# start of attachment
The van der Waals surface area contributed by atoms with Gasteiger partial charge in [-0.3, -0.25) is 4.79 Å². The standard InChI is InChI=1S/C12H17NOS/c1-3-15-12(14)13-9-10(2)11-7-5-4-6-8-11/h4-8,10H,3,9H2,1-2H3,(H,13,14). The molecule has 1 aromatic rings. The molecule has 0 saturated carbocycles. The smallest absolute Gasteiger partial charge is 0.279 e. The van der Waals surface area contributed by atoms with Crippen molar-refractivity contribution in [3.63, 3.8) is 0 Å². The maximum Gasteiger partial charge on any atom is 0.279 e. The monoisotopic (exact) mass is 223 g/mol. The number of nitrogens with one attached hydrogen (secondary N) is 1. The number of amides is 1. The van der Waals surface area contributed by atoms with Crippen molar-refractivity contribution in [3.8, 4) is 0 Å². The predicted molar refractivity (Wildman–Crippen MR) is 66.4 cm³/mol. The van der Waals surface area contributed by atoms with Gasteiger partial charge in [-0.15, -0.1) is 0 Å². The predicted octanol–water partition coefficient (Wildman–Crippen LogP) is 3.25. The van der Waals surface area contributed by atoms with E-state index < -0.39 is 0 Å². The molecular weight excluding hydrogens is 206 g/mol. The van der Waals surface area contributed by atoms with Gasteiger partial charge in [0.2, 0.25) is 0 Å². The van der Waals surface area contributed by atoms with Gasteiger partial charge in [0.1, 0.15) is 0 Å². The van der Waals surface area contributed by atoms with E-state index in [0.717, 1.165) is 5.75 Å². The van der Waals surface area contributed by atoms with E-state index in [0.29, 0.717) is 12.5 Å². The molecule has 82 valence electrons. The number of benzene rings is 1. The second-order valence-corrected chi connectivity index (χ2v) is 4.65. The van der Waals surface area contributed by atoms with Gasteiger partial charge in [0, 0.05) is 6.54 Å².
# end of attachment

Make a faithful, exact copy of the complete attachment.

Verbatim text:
The van der Waals surface area contributed by atoms with Gasteiger partial charge in [-0.3, -0.25) is 4.79 Å². The standard InChI is InChI=1S/C12H17NOS/c1-3-15-12(14)13-9-10(2)11-7-5-4-6-8-11/h4-8,10H,3,9H2,1-2H3,(H,13,14). The molecule has 1 aromatic rings. The molecule has 0 saturated carbocycles. The smallest absolute Gasteiger partial charge is 0.279 e. The van der Waals surface area contributed by atoms with Crippen molar-refractivity contribution in [3.63, 3.8) is 0 Å². The maximum Gasteiger partial charge on any atom is 0.279 e. The monoisotopic (exact) mass is 223 g/mol. The number of nitrogens with one attached hydrogen (secondary N) is 1. The number of amides is 1. The van der Waals surface area contributed by atoms with Crippen molar-refractivity contribution in [3.8, 4) is 0 Å². The predicted molar refractivity (Wildman–Crippen MR) is 66.4 cm³/mol. The van der Waals surface area contributed by atoms with Gasteiger partial charge in [-0.15, -0.1) is 0 Å². The predicted octanol–water partition coefficient (Wildman–Crippen LogP) is 3.25. The van der Waals surface area contributed by atoms with E-state index < -0.39 is 0 Å². The molecular weight excluding hydrogens is 206 g/mol. The van der Waals surface area contributed by atoms with Gasteiger partial charge in [0.2, 0.25) is 0 Å². The van der Waals surface area contributed by atoms with Gasteiger partial charge in [0.1, 0.15) is 0 Å². The van der Waals surface area contributed by atoms with E-state index in [0.717, 1.165) is 5.75 Å². The van der Waals surface area contributed by atoms with E-state index in [0.29, 0.717) is 12.5 Å². The molecule has 82 valence electrons. The number of benzene rings is 1. The second-order valence-corrected chi connectivity index (χ2v) is 4.65. The van der Waals surface area contributed by atoms with Gasteiger partial charge in [0, 0.05) is 6.54 Å².